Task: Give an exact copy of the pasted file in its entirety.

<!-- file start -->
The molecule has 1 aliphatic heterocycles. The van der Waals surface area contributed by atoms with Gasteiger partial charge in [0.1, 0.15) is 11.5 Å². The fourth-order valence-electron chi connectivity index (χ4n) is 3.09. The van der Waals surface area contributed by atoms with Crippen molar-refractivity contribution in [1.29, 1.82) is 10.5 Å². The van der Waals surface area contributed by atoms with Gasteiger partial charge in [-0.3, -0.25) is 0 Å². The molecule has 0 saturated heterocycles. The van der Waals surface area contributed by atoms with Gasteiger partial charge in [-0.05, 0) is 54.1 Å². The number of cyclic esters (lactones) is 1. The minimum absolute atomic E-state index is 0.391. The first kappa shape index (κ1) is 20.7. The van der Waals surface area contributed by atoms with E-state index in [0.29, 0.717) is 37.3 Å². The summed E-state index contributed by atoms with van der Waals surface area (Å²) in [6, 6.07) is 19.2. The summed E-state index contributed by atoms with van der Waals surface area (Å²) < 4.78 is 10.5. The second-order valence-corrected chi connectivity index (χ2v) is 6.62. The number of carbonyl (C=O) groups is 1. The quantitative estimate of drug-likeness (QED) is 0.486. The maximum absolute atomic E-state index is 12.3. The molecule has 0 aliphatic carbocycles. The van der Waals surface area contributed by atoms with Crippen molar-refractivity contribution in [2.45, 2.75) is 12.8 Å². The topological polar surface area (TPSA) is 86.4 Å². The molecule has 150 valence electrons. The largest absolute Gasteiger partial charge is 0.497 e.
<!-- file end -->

The molecule has 1 aliphatic heterocycles. The van der Waals surface area contributed by atoms with Gasteiger partial charge in [0.1, 0.15) is 11.5 Å². The fourth-order valence-electron chi connectivity index (χ4n) is 3.09. The van der Waals surface area contributed by atoms with Crippen molar-refractivity contribution in [1.29, 1.82) is 10.5 Å². The van der Waals surface area contributed by atoms with Gasteiger partial charge in [-0.3, -0.25) is 0 Å². The molecule has 0 saturated heterocycles. The van der Waals surface area contributed by atoms with Gasteiger partial charge in [-0.05, 0) is 54.1 Å². The number of cyclic esters (lactones) is 1. The minimum absolute atomic E-state index is 0.391. The first kappa shape index (κ1) is 20.7. The van der Waals surface area contributed by atoms with E-state index in [0.29, 0.717) is 37.3 Å². The summed E-state index contributed by atoms with van der Waals surface area (Å²) in [6, 6.07) is 19.2. The summed E-state index contributed by atoms with van der Waals surface area (Å²) < 4.78 is 10.5. The second-order valence-corrected chi connectivity index (χ2v) is 6.62. The number of carbonyl (C=O) groups is 1. The quantitative estimate of drug-likeness (QED) is 0.486. The maximum absolute atomic E-state index is 12.3. The molecule has 0 aliphatic carbocycles. The van der Waals surface area contributed by atoms with Crippen molar-refractivity contribution in [2.45, 2.75) is 12.8 Å². The topological polar surface area (TPSA) is 86.4 Å². The molecule has 150 valence electrons. The largest absolute Gasteiger partial charge is 0.497 e.